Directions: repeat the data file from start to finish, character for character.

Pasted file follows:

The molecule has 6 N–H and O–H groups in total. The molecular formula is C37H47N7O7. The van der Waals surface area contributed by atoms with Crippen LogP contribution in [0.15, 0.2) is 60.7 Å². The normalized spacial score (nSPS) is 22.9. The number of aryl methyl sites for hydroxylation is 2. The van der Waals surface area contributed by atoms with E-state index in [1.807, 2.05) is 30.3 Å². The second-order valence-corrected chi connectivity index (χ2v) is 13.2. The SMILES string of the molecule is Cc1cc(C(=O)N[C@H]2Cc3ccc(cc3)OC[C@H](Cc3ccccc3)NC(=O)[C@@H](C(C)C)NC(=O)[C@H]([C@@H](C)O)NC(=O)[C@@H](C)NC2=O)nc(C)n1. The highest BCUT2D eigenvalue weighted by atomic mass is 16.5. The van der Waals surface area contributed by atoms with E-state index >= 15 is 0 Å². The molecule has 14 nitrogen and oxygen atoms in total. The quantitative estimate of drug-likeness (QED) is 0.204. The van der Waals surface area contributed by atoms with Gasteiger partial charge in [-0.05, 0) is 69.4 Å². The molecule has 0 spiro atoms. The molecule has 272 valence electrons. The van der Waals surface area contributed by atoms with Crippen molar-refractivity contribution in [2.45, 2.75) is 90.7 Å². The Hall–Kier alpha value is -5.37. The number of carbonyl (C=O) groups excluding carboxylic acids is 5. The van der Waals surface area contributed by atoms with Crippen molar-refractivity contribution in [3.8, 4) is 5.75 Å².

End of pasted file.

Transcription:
The molecule has 6 N–H and O–H groups in total. The molecular formula is C37H47N7O7. The van der Waals surface area contributed by atoms with Crippen LogP contribution in [0.15, 0.2) is 60.7 Å². The normalized spacial score (nSPS) is 22.9. The number of aryl methyl sites for hydroxylation is 2. The van der Waals surface area contributed by atoms with E-state index in [1.807, 2.05) is 30.3 Å². The second-order valence-corrected chi connectivity index (χ2v) is 13.2. The SMILES string of the molecule is Cc1cc(C(=O)N[C@H]2Cc3ccc(cc3)OC[C@H](Cc3ccccc3)NC(=O)[C@@H](C(C)C)NC(=O)[C@H]([C@@H](C)O)NC(=O)[C@@H](C)NC2=O)nc(C)n1. The highest BCUT2D eigenvalue weighted by atomic mass is 16.5. The van der Waals surface area contributed by atoms with E-state index >= 15 is 0 Å². The molecule has 14 nitrogen and oxygen atoms in total. The quantitative estimate of drug-likeness (QED) is 0.204. The van der Waals surface area contributed by atoms with Gasteiger partial charge in [-0.05, 0) is 69.4 Å². The molecule has 0 spiro atoms. The molecule has 272 valence electrons. The van der Waals surface area contributed by atoms with Crippen molar-refractivity contribution in [2.45, 2.75) is 90.7 Å². The Hall–Kier alpha value is -5.37. The number of carbonyl (C=O) groups excluding carboxylic acids is 5. The van der Waals surface area contributed by atoms with Crippen molar-refractivity contribution in [3.8, 4) is 5.75 Å².